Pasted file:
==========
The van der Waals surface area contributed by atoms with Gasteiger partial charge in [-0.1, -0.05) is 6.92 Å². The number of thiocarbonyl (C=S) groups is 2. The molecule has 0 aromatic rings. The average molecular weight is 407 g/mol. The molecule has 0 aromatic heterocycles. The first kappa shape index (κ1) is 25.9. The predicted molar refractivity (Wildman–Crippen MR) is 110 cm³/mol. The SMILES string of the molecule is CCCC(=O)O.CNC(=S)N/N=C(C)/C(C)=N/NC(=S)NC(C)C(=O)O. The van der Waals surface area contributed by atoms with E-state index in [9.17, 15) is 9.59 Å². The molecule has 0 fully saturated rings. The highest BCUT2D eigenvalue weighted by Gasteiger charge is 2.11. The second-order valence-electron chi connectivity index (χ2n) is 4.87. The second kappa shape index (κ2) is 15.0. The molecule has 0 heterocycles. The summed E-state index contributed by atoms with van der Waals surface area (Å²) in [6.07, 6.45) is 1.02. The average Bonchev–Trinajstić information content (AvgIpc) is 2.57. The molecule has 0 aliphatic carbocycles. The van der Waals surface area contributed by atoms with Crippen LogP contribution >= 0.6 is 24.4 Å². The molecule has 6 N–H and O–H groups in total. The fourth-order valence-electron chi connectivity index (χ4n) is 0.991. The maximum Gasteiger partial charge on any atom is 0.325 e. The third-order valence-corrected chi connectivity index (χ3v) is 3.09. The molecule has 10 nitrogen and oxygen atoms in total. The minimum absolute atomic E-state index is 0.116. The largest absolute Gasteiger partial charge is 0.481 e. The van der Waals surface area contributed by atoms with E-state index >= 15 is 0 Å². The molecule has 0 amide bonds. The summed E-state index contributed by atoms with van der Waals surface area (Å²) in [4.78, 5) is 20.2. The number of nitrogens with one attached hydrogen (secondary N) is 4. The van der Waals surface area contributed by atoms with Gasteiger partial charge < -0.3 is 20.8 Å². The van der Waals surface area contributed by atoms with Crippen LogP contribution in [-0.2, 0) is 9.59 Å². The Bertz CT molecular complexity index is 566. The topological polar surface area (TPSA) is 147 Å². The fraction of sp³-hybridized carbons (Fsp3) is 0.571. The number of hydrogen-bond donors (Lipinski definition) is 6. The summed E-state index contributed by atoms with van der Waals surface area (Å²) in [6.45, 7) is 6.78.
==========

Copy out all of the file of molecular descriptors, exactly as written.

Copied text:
The van der Waals surface area contributed by atoms with Gasteiger partial charge in [-0.1, -0.05) is 6.92 Å². The number of thiocarbonyl (C=S) groups is 2. The molecule has 0 aromatic rings. The average molecular weight is 407 g/mol. The molecule has 0 aromatic heterocycles. The first kappa shape index (κ1) is 25.9. The predicted molar refractivity (Wildman–Crippen MR) is 110 cm³/mol. The SMILES string of the molecule is CCCC(=O)O.CNC(=S)N/N=C(C)/C(C)=N/NC(=S)NC(C)C(=O)O. The van der Waals surface area contributed by atoms with E-state index in [9.17, 15) is 9.59 Å². The molecule has 0 fully saturated rings. The highest BCUT2D eigenvalue weighted by Gasteiger charge is 2.11. The second-order valence-electron chi connectivity index (χ2n) is 4.87. The second kappa shape index (κ2) is 15.0. The molecule has 0 heterocycles. The summed E-state index contributed by atoms with van der Waals surface area (Å²) in [6.07, 6.45) is 1.02. The average Bonchev–Trinajstić information content (AvgIpc) is 2.57. The molecule has 0 aliphatic carbocycles. The van der Waals surface area contributed by atoms with Crippen LogP contribution >= 0.6 is 24.4 Å². The molecule has 6 N–H and O–H groups in total. The fourth-order valence-electron chi connectivity index (χ4n) is 0.991. The maximum Gasteiger partial charge on any atom is 0.325 e. The third-order valence-corrected chi connectivity index (χ3v) is 3.09. The molecule has 10 nitrogen and oxygen atoms in total. The minimum absolute atomic E-state index is 0.116. The largest absolute Gasteiger partial charge is 0.481 e. The van der Waals surface area contributed by atoms with E-state index >= 15 is 0 Å². The molecule has 0 amide bonds. The summed E-state index contributed by atoms with van der Waals surface area (Å²) in [4.78, 5) is 20.2. The number of nitrogens with one attached hydrogen (secondary N) is 4. The van der Waals surface area contributed by atoms with Gasteiger partial charge < -0.3 is 20.8 Å². The van der Waals surface area contributed by atoms with Crippen LogP contribution in [-0.2, 0) is 9.59 Å². The Bertz CT molecular complexity index is 566. The topological polar surface area (TPSA) is 147 Å². The fraction of sp³-hybridized carbons (Fsp3) is 0.571. The number of hydrogen-bond donors (Lipinski definition) is 6. The summed E-state index contributed by atoms with van der Waals surface area (Å²) in [6.45, 7) is 6.78.